Still, Rick’s scenes packed a wallop this week, building to an ending that I didn’t expect. The scene with him and Jessie in the garage plays up Rick’s unhinged mental state to a degree that’s surprising, even in a season that’s worked hard to suggest that its protagonist is no longer as all there as he used to be. After seeming to set up what looked like romantic chemistry between Jessie and Rick in earlier episodes, the writers appeared to go in a different direction in entirely—Pete’s abuse is still a factor, but Jessie acted legitimately disturbed by the way Rick was behaving, to the point where it threw into doubt all of those earlier assumptions about her feelings for him. Which is deeply unsettling, and a really smart place for the show to go, demonstrating just how skewed Rick’s perceptions have become. The scene immediately afterwards of him standing in the street, struggling to keep a grip in the face of what looks for all the world like peace and prosperity, was effectively nightmarish.

And then he forces his way back into Jessie’s house and lays the whole situation out for her; and now, for some reason, she decides that’s she’s totally down for having Rick as a protector. I guess you could say that learning your son was trying to find a gun to protect you would change your perspective on things, or that Jessie is frightened enough of Rick that she’ll say anything to appease him, but she doesn’t act frightened; and while learning what Sam did would definitely give anyone pause, Jessie seems mostly interested in finding out if Rick is trying to protect her and her son because he has feelings for her. When he tells her he does have feelings, she’s totally on board. The character doesn’t make a whole lot of sense at this point, but hey, maybe she’ll pull herself together next week.

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The Rick/Pete fight that served as the episode’s climax was pretty cool, though. And it led to a breakdown for Rick that throws the whole “I’m going to take Alexandria over” plan in jeopardy. Rick has been on the edge for a while now, but it’s fascinating here to watch him rant at the townsfolk, because part of what he’s saying (like the fact that these people are absolute shit at going on runs outside the fence, unless it’s Aaron on a recruiting trip) is legitimately true. That doesn’t make him sound reasonable or even sane, but it also makes him impossible to dismiss. The show has tried to do ambiguous conflicts before, and fumbled them because it’s hard to work up a lot of tension when the “bad” guys are too indistinct to be a clear threat. But there’s tension right now because the Alexandrians’ apparent decency works in perfect contrast with our heroes’ rugged desperation. It’s still entirely possible that all of this will collapse next week, but for once, there’s a fight going on with a risk that feels more pressing than the loss of a location or the sacrifice of a couple of cast members. We’re trying to figure out if Rick Grimes has a soul left.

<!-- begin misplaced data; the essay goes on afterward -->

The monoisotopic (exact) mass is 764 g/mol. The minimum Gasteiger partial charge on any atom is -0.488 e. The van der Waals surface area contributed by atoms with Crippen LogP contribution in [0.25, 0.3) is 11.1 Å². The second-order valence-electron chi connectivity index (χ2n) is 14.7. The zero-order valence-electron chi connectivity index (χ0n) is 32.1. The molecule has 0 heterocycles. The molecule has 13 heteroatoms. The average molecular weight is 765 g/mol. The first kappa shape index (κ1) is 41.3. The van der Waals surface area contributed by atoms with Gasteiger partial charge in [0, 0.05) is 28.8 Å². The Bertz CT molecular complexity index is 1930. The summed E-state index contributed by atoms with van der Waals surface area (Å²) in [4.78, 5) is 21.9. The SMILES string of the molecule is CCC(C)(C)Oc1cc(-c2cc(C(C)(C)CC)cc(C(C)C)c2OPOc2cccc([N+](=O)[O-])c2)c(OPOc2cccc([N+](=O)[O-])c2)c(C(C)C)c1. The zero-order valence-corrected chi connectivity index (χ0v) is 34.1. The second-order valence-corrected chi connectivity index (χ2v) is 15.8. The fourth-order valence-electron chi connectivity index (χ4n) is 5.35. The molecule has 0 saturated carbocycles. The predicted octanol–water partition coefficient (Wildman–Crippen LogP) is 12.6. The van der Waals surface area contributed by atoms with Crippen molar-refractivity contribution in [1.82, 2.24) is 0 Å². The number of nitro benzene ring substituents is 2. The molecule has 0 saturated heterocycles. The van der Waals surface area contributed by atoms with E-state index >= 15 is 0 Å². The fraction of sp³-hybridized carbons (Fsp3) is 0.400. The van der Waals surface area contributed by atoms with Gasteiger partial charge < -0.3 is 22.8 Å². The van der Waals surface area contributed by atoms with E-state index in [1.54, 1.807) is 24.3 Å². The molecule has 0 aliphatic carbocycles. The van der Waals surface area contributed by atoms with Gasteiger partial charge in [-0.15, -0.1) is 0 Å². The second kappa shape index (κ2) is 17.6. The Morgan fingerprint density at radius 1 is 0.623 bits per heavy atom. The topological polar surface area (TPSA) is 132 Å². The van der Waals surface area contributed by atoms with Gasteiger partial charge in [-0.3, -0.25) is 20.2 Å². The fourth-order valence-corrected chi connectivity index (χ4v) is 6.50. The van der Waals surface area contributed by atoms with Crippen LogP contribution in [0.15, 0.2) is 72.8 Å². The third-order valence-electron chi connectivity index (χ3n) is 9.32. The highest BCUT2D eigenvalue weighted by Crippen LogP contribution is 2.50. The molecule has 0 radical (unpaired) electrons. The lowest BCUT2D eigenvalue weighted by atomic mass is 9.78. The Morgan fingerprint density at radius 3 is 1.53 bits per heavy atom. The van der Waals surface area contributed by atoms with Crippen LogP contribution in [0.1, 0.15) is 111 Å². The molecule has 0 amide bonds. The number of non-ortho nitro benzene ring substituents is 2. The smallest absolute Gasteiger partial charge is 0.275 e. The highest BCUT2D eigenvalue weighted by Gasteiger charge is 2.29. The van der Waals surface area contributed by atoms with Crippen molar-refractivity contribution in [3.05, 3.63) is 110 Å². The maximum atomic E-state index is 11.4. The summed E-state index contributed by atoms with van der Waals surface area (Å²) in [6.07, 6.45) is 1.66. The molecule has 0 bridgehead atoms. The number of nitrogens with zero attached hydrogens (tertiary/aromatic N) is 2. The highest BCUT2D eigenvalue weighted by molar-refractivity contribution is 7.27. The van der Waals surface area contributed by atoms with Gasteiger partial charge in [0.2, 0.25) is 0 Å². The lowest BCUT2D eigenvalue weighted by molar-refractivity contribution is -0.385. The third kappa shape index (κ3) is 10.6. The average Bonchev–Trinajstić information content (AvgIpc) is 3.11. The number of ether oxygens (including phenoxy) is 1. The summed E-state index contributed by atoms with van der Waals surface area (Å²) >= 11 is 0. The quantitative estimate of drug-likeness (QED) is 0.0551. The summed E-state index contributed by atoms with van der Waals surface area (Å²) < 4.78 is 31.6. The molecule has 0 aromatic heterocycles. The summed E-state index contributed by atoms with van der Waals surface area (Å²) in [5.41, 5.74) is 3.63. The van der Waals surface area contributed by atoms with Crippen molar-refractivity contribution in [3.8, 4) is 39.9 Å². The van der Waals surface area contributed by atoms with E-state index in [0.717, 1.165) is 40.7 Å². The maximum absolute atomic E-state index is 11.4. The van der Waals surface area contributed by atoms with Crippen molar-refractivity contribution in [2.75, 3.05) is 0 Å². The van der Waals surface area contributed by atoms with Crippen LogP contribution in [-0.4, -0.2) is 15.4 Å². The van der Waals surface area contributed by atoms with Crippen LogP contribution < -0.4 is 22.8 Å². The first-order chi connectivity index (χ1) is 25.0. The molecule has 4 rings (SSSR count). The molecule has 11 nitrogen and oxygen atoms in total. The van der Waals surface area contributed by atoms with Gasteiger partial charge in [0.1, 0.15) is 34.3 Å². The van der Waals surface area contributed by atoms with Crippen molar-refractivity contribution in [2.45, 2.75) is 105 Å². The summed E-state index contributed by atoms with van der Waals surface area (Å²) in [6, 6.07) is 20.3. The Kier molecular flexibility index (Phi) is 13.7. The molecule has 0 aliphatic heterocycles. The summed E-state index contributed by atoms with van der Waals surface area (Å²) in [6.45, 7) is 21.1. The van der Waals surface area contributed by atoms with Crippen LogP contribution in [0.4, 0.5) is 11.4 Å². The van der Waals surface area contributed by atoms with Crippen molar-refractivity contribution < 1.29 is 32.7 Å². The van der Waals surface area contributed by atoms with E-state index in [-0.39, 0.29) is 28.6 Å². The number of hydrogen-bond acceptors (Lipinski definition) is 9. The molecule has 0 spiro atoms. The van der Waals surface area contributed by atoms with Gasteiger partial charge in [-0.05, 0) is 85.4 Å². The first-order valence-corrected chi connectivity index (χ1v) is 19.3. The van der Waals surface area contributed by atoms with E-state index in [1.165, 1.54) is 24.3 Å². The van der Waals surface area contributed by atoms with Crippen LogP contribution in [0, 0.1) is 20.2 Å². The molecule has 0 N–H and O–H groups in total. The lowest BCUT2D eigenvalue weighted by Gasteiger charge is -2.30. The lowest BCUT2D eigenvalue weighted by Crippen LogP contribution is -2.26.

Stray observations:

  • A caveat: I missed the first ten minutes or so of this week’s episode due to DVR woes. Managed to get a scene breakdown of what I saw from a friend, but feel free to disregard my grade even more than usual.
  • Very curious where the “W” forehead mark is going. Aaron and Daryl find another body on a recruiting mission, only this one is a woman tied to a tree and left to be devoured by walkers. So is there a nasty group out there, or is this just a lone Alexandrian, driven insane and turned serial killer? Whatever it is, I’m guessing this will be a factor in how next week shakes out.
  • The fight between Rick and Pete was well-shot for the most part, appropriately brutal and disturbing. (I liked how Pete knocked Jessie away when she tried to intervene, and then Rick knocked Carl away when he tried to intervene.) But the shot of the red balloon floating off into the sky was a bit much.